State officials have no plans to license pot gardens or stores on federal land, but beyond that, they say, it’s not clear what they can do to discourage backpackers or campers from bringing a few joints into Rocky Mountain or Mount Rainier National Park.

“It’s not one of the big topics we’ve talked a lot about,” said Jaime Smith, a spokeswoman for Washington Gov. Jay Inslee.

Other concerns on the DOJ’s list include keeping marijuana away from kids and cartels, preventing drugged driving and pot-related gun violence, and keeping unregulated marijuana grows from spoiling federal land.

Thousands of people receive tickets every year charging them with having pot on U.S. property — a federal misdemeanor punishable by up to 6 months in jail and a $5,000 fine. The charges typically don’t …read more

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Conservatives Fight Marijuana Taxation

By Jamie1

In front of the U.S. Capitol Thursday, two congressmen discussed H.R. 2240, the Small Business Tax Equity Act, a little known bill introduced in June by Oregon Democrat Earl Blumenauer to allow deductions and credits relating to expenditures for marijuana sales conducted in compliance with state law.

The bill, according to GovTrack.Us, has a 0% chance of being enacted and has a tiny chance of even getting out of the House Ways and Means committee. The main reason it has reached national attention is Grover Norquist, the President of Americans for Tax Reform, who has corralled 219 Representatives and 39 Senators to pledge to oppose any and all tax increases. He has taken up the no-tax-penalty-for-pot cause. Norquist—who has “No, absolutely not” ever smoked the stuff—believes that federal encroachment on the nascent field of state regulation of marijuana is a deeply serious topic, irrespective of the drug’s effects.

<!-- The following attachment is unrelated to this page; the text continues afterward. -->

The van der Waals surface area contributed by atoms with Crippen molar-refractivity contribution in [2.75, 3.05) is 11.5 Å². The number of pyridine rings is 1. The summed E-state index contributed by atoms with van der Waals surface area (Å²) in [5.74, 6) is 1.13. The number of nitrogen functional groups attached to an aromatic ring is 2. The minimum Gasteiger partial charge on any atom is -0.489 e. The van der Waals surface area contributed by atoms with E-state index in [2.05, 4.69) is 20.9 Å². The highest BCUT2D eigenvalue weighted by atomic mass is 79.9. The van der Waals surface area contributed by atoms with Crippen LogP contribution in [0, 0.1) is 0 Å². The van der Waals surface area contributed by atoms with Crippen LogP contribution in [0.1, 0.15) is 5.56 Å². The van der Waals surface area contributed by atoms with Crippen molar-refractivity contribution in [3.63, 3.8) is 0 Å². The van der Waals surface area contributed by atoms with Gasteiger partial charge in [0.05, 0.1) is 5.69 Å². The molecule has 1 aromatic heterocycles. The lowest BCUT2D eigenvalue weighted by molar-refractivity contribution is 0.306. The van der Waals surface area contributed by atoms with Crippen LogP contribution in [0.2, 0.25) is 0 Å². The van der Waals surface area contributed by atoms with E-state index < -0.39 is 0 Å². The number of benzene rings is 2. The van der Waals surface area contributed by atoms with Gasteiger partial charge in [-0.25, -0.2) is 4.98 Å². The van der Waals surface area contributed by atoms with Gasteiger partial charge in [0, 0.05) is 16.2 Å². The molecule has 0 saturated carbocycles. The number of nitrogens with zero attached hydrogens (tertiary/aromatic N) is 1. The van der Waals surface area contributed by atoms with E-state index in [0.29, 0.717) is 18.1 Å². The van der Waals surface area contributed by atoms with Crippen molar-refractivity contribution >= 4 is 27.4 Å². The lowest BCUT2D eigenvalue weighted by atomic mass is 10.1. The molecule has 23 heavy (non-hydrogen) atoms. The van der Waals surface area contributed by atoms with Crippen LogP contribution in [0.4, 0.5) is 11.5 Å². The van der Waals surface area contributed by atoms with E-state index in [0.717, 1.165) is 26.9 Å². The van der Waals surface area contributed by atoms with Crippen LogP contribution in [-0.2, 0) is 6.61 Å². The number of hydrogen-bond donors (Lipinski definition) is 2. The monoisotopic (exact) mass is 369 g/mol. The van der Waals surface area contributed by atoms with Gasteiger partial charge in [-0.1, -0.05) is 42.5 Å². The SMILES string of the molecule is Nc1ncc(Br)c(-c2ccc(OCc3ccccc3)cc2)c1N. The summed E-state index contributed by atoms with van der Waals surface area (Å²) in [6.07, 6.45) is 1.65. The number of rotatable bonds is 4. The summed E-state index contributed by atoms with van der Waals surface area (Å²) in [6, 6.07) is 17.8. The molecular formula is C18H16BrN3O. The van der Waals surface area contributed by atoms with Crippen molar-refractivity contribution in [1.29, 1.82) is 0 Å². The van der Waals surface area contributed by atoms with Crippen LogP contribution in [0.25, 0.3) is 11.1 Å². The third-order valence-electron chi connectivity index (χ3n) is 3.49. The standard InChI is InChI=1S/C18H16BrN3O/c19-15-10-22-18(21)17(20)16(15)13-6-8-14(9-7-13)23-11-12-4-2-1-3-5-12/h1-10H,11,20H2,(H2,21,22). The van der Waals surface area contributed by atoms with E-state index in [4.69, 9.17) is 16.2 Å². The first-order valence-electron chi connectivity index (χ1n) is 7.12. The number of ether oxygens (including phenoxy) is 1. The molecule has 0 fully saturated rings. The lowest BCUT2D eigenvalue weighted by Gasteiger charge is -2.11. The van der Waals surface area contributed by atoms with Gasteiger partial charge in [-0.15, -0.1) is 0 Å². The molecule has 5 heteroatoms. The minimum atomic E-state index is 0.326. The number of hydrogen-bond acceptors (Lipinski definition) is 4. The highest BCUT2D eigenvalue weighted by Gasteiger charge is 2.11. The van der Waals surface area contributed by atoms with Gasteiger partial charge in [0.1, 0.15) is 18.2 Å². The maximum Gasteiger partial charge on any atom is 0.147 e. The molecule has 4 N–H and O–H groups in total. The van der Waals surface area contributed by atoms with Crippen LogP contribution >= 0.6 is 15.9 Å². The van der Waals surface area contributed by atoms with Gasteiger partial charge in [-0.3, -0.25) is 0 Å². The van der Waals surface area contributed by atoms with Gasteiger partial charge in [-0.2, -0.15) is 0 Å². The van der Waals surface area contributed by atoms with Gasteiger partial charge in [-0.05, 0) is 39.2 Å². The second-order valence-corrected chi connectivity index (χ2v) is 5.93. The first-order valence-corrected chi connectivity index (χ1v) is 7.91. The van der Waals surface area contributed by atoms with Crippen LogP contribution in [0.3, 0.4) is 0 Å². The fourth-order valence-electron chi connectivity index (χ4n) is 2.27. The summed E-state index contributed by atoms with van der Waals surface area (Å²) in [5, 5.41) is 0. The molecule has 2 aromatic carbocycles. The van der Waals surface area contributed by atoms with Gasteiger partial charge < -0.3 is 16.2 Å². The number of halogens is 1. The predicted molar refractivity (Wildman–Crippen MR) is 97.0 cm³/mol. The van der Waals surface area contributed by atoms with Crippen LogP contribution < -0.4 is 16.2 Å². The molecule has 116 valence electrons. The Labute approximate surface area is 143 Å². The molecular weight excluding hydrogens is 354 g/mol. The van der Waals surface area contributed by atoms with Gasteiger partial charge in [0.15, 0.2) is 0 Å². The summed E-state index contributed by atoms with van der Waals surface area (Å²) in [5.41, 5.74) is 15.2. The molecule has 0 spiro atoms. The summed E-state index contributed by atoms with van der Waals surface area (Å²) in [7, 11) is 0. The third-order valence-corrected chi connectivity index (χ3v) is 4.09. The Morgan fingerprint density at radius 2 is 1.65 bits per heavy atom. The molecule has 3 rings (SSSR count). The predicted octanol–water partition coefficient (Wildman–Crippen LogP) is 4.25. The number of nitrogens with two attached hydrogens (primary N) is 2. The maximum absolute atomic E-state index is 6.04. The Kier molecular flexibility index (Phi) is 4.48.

“There’s always a slight giggle factor on the issue dealing with marijuana,” said Norquist. “That said, this is tax policy, this is real stuff. This is important. This is everything from jobs to whether the federal government comes in and writes rules that upsets the apple cart in many, many different states.”

The fact that taxing marijuana has become an issue of debate is a sign of the success of cannabis advocates. In August, the Administration said it would not challenge laws legalizing marijuana in Colorado and Washington, so long as the they implement “strong and effective regulatory and enforcement systems to control the cultivation, distribution, sale, and possession of marijuana,” according to a Justice Dept. memo. Marijuana is still, however, illegal under U.S. federal law.

Norquist, who says the “double taxation” of marijuana dispensaries received his attention a couple of months ago, says the legal issue should be decided state by state, but as …read more

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Obligatory Warnings

There are things on this site that some people take offense to. Be aware there will be Marijuana related content as well as boobies and f-bombs and other adult material here in stoner philosophy. We don't think that we cross "THE" line but our opinion of where the line is may differ from yours.

If you are easily offended get the fuck out now because we might talk like adults from time to time, or even show a body part without clothing OH NO!

Please consider the entire site NSFW (not safe for work).
We are way to …ummmmmm…lazy…. yea lazy… to keep typing those four letters over and over again.